The number of people applying for asylum in Mexico has soared by more than 150 percent since Donald Trump was elected U.S. president, according to Mexican data, as more Central American migrants seek to stay rather than take their chances in the United States.
Between November 2016 and March, Mexico’s refugee agency, COMAR, received 5,421 asylum applications, up from 2,148 over the same period in 2015 and 2016.
The number of detentions along the southwestern U.S. border has fallen about 4 percent over the same five-month period, as Trump’s tough immigration proposals sent a chill through migrant communities. Just like the vast majority of Mexico’s asylum applicants, many of those detained on the U.S. border come from the violent countries of Honduras, Guatemala and El Salvador.
Trump won the Nov. 8 election after vowing to crack down on illegal immigration by deporting millions and building a wall on the U.S.-Mexico border, measures Central American migrants say have scared them into putting their travel plans on ice.
Although experts say it is too early to tell whether the rise in asylum applications is undoubtedly Trump-related, the data suggests more of those migrants are now trying to stay in Mexico.
“The views that people have about a political change, they definitely impact everyone’s consciousness,” said Cinthia Perez, a director at COMAR.
According to U.S. Department of Homeland Security data, the number of Central American parents and children stopped at the U.S.-Mexico border has dropped steadily since Trump’s election victory, to just over 1,000 in March, a 93 percent fall from December.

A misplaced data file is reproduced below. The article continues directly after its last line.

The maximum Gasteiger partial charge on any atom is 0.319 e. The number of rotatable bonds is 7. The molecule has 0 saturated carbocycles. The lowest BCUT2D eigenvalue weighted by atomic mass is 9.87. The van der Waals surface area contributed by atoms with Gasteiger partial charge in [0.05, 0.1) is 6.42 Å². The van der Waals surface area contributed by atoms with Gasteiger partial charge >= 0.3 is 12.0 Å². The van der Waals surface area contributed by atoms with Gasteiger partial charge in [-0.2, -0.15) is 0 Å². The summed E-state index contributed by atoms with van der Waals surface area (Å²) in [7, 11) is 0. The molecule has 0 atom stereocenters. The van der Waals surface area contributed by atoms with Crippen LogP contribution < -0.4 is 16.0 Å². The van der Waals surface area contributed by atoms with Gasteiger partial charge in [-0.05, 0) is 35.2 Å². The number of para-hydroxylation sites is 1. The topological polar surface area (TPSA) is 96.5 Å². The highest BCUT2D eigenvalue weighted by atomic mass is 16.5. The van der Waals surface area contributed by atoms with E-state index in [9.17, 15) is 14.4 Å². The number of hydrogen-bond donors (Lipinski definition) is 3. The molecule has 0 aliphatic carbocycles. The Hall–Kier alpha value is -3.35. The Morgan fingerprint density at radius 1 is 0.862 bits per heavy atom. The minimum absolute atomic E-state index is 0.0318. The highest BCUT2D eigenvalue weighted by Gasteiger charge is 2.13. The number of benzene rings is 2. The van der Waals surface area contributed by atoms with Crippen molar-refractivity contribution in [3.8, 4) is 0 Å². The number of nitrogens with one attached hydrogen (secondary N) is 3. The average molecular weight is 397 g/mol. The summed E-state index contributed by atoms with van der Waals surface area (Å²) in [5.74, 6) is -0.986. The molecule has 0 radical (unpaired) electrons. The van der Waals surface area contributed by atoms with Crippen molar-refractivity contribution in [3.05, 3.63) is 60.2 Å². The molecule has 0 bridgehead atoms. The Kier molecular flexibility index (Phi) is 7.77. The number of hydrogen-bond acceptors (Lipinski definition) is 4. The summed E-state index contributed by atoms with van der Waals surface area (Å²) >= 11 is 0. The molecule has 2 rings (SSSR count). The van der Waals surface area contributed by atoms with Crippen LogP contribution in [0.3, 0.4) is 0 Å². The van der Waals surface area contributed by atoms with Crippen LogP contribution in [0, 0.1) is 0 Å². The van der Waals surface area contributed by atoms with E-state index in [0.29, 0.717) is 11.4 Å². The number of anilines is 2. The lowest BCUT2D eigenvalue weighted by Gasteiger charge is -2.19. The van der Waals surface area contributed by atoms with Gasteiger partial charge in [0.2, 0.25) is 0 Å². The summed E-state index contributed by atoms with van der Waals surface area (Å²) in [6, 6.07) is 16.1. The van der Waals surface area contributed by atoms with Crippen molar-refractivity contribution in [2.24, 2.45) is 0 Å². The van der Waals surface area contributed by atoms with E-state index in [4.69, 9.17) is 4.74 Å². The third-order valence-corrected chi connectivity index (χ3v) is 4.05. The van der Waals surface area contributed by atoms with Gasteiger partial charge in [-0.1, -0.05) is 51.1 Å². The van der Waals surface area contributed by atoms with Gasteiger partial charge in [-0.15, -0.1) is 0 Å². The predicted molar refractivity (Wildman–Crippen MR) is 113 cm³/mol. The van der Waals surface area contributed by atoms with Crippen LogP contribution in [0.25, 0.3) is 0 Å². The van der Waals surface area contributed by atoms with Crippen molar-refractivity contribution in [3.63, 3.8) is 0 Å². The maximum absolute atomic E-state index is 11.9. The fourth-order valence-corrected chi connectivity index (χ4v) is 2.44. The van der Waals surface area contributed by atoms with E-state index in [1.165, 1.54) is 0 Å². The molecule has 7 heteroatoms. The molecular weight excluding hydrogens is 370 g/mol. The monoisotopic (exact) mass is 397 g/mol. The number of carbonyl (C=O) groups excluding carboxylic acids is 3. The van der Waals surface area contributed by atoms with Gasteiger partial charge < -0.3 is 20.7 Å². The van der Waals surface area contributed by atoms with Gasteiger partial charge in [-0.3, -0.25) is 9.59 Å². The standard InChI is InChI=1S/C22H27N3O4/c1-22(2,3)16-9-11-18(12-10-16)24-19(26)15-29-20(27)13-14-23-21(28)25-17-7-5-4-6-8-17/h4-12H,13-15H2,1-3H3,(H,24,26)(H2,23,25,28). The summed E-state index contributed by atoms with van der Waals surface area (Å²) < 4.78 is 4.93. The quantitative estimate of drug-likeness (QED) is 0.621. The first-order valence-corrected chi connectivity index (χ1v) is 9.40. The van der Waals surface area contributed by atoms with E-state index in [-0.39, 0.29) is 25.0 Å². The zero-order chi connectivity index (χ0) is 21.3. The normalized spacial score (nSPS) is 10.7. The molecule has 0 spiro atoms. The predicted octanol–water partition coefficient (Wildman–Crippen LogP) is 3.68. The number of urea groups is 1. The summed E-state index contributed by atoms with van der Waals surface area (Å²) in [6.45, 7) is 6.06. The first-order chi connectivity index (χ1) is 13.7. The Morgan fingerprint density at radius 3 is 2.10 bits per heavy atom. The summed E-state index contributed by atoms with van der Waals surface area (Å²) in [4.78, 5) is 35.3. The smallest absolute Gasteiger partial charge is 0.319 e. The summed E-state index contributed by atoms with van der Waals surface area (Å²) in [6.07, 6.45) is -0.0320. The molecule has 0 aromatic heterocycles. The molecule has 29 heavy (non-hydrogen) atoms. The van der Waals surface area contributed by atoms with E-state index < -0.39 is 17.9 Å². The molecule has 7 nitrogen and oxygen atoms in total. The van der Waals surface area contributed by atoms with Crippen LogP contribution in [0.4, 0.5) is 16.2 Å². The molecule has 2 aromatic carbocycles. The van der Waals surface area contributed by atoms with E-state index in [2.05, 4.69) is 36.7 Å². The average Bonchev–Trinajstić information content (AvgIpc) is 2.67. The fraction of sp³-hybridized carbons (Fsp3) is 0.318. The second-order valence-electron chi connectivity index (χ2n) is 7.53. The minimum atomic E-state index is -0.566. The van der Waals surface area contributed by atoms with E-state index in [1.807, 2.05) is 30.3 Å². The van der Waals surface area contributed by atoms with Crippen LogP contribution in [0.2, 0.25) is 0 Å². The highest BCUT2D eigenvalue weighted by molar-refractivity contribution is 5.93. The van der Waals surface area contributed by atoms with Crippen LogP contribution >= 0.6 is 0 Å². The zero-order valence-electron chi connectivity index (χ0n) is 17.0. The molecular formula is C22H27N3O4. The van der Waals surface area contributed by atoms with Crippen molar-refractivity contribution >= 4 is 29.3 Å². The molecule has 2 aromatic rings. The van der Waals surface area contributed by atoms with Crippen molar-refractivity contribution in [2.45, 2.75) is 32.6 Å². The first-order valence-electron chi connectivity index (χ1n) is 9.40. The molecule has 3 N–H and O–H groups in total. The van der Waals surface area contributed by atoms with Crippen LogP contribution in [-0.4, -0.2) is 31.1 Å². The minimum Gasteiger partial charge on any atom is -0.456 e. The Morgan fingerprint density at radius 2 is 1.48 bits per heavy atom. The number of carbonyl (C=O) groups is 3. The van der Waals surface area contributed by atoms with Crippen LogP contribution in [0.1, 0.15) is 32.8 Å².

Perez said it was not yet fully clear whether the Trump factor was contributing to a rise in asylum applications that stretches back several years. But she said it was a possibility the agency would need to study further by asking applicants more Trump-focused questions.
Perez added that COMAR’s work with the United Nations High Commissioner for Refugees (UNHCR) and other civil society groups in identifying the types of people who could be eligible for asylum had also helped drive up the numbers.
The UNHCR’s spokeswoman in Mexico, Francesca Fontanini, said better conditions for Central American migrants arriving in the country, coupled with efforts to reunify families, were also contributing to the jump in the numbers of applicants.
Asylum applications have been rising steadily in recent years, with 8,781 applicants in 2016, up from just under 3,500 in 2015. COMAR predicts it could receive over 22,500 asylum applications in 2017, and Perez said she did not believe Trump’s arrival at the White House had significantly altered that estimate.